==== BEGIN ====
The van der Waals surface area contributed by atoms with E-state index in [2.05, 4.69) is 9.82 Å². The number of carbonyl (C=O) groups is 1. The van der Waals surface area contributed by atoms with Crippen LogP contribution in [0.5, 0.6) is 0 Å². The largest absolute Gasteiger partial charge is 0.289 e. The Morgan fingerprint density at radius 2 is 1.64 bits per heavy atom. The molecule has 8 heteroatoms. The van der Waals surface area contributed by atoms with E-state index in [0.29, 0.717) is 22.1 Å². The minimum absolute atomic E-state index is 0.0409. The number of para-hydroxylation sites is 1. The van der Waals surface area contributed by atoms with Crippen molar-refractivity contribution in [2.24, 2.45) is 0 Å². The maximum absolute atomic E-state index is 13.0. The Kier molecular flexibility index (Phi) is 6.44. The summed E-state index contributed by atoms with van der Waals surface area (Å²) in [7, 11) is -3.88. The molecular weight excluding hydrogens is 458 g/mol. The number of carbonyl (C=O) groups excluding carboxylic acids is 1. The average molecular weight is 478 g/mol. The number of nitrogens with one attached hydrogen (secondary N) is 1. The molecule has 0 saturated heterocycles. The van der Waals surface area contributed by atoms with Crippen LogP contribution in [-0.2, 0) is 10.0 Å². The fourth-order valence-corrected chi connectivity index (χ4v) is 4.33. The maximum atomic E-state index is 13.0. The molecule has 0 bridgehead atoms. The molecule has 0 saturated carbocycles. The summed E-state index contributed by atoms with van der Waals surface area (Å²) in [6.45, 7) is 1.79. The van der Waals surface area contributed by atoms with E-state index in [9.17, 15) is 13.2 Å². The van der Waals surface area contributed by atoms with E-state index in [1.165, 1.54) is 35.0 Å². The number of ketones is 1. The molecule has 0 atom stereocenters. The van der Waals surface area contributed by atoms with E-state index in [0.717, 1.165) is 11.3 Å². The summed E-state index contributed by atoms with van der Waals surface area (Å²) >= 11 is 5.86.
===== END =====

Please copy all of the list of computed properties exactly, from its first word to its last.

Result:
The van der Waals surface area contributed by atoms with E-state index in [2.05, 4.69) is 9.82 Å². The number of carbonyl (C=O) groups is 1. The van der Waals surface area contributed by atoms with Crippen LogP contribution in [0.5, 0.6) is 0 Å². The largest absolute Gasteiger partial charge is 0.289 e. The Morgan fingerprint density at radius 2 is 1.64 bits per heavy atom. The molecule has 8 heteroatoms. The van der Waals surface area contributed by atoms with E-state index in [0.29, 0.717) is 22.1 Å². The minimum absolute atomic E-state index is 0.0409. The number of para-hydroxylation sites is 1. The van der Waals surface area contributed by atoms with Crippen molar-refractivity contribution in [2.24, 2.45) is 0 Å². The maximum absolute atomic E-state index is 13.0. The Kier molecular flexibility index (Phi) is 6.44. The summed E-state index contributed by atoms with van der Waals surface area (Å²) in [7, 11) is -3.88. The molecular weight excluding hydrogens is 458 g/mol. The number of carbonyl (C=O) groups excluding carboxylic acids is 1. The average molecular weight is 478 g/mol. The number of nitrogens with one attached hydrogen (secondary N) is 1. The molecule has 0 saturated heterocycles. The van der Waals surface area contributed by atoms with Crippen LogP contribution in [-0.2, 0) is 10.0 Å². The fourth-order valence-corrected chi connectivity index (χ4v) is 4.33. The maximum atomic E-state index is 13.0. The molecule has 0 bridgehead atoms. The molecule has 0 saturated carbocycles. The summed E-state index contributed by atoms with van der Waals surface area (Å²) in [6.45, 7) is 1.79. The van der Waals surface area contributed by atoms with E-state index in [9.17, 15) is 13.2 Å². The van der Waals surface area contributed by atoms with E-state index in [1.165, 1.54) is 35.0 Å². The number of ketones is 1. The molecule has 0 atom stereocenters. The van der Waals surface area contributed by atoms with E-state index in [0.717, 1.165) is 11.3 Å². The summed E-state index contributed by atoms with van der Waals surface area (Å²) >= 11 is 5.86.